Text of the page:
> > > True enough, though I personally can't think of any reason why you would
> > > want to match/count these "spaces" in a string (but I suppose everything

> has
> > > its purpose). length() would be the function most people would be

> looking
> > > for, or so I would assume, as a count based on an optional pattern like

> the
> > > above will always return the actual length plus one (that pesky "space"

> at
> > > the beginning of the string).

> >
> > The length? You mean it matches once for every character, and then one
> > more? / */ is greedy, it will still match consecutive blanks in one
> > go. I wouldn't know how to characterize what it counts in a few words,
> > but it's not simply related to string length.
> >

>
> Any regex that does not define at least some definite match criteria will
> never match what you intend. / */ is exactly the same thing as /(<[^>]*>)*/
> or any other example you could come up with. Both will always return a match
> (regardless of whether the string being compared is defined or not), and
> were you to use either in a foreach loop they would return the same count.


Sure?

$_ = 'a bb cccc';
my $n1 = () = / */g;
my $n2 = () = /(<[^>]*>)*/g;

print "n1: $n1, n2: $n2\n";

/ */ matches 10 times, /(<[^>]*>)*/ matches 12 times.

Those patterns will always match anywhere in a string, that much is true.
But given a chance to match more than an empty string, they will, and
that will decide how much of the string they skip. So the total number
of matches may be different.

> The only possible use I can see would be to count characters, but as I noted
> you're not going to get what you think. For example:


[snip]

They don't count characters, they don't even count gaps between characters.
It isn't easy to say in a few words what they count, because one more
empty match happens after each non-empty match, but none between the
characters that were matched.

Anno
 
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Matt Garrish
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      01-15-2004

"Anno Siegel" <(E-Mail Removed)-berlin.de> wrote in message
news:bu5j5v$krb$(E-Mail Removed)-Berlin.DE...
>
> Sure?
>


I guess not...

I suppose I should make a better effort to find that regex book. My
understanding of an optional pattern was that it would always match // over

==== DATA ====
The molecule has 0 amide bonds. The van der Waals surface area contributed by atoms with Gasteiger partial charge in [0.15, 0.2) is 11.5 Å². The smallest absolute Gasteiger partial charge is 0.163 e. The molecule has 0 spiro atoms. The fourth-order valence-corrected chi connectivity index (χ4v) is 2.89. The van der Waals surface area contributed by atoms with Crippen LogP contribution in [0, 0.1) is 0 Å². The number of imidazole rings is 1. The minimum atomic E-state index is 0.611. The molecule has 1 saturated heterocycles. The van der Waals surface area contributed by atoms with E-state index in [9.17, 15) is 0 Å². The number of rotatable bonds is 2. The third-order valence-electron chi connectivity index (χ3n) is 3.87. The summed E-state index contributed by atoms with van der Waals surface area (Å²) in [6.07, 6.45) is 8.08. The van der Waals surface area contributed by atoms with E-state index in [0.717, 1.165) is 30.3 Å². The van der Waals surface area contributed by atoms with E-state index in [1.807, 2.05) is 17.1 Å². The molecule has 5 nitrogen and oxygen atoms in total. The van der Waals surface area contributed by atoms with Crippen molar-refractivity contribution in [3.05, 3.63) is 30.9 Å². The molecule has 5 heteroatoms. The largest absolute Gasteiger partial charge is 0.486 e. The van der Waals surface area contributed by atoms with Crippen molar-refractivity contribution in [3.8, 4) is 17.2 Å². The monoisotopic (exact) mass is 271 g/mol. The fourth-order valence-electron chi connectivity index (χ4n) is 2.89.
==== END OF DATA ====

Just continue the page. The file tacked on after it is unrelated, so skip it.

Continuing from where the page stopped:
whatever pattern was specified. Mea culpa.

And I never meant to imply that it was counting characters or matching
characters. In fact, I was trying to assert completely the opposite. In a
string that doesn't match the pattern in any way, the count returned will
always equal one more than the number of characters in the string (not
because it's counting them, but because of the way the pattern matches). The
only usefulness I could see for this number is as a bad approximation of the
length, but as it's not the rule...

I will stick to my guns and say that they *generally* don't serve any
purpose, and in *almost* all cases should be avoided (99.999% sound
reasonable... : )

Matt


 
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Anno Siegel
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      01-15-2004
Matt Garrish <(E-Mail Removed)> wrote in comp.lang.perl.misc:
>
> "Anno Siegel" <(E-Mail Removed)-berlin.de> wrote in message
> news:bu5j5v$krb$(E-Mail Removed)-Berlin.DE...
> >
> > Sure?
> >

>
> I guess not...
>
> I suppose I should make a better effort to find that regex book. My
> understanding of an optional pattern was that it would always match // over
> whatever pattern was specified. Mea culpa.


It *can* always match an empty string ("//" is misleading here), but
it will prefer to match more.

[what they count]

> I will stick to my guns and say that they *generally* don't serve any
> purpose, and in *almost* all cases should be avoided (99.999% sound
> reasonable... : )


No. There is absolutely nothing wrong with patterns that can match an
empty string. What you say may be true for non-greedy such expressions,
because they will indeed match the empty string first. In general,
the ability to match an empty string is an essential feature of regular
expressions. You wouldn't want to work with a system that didn't allow it.

Anno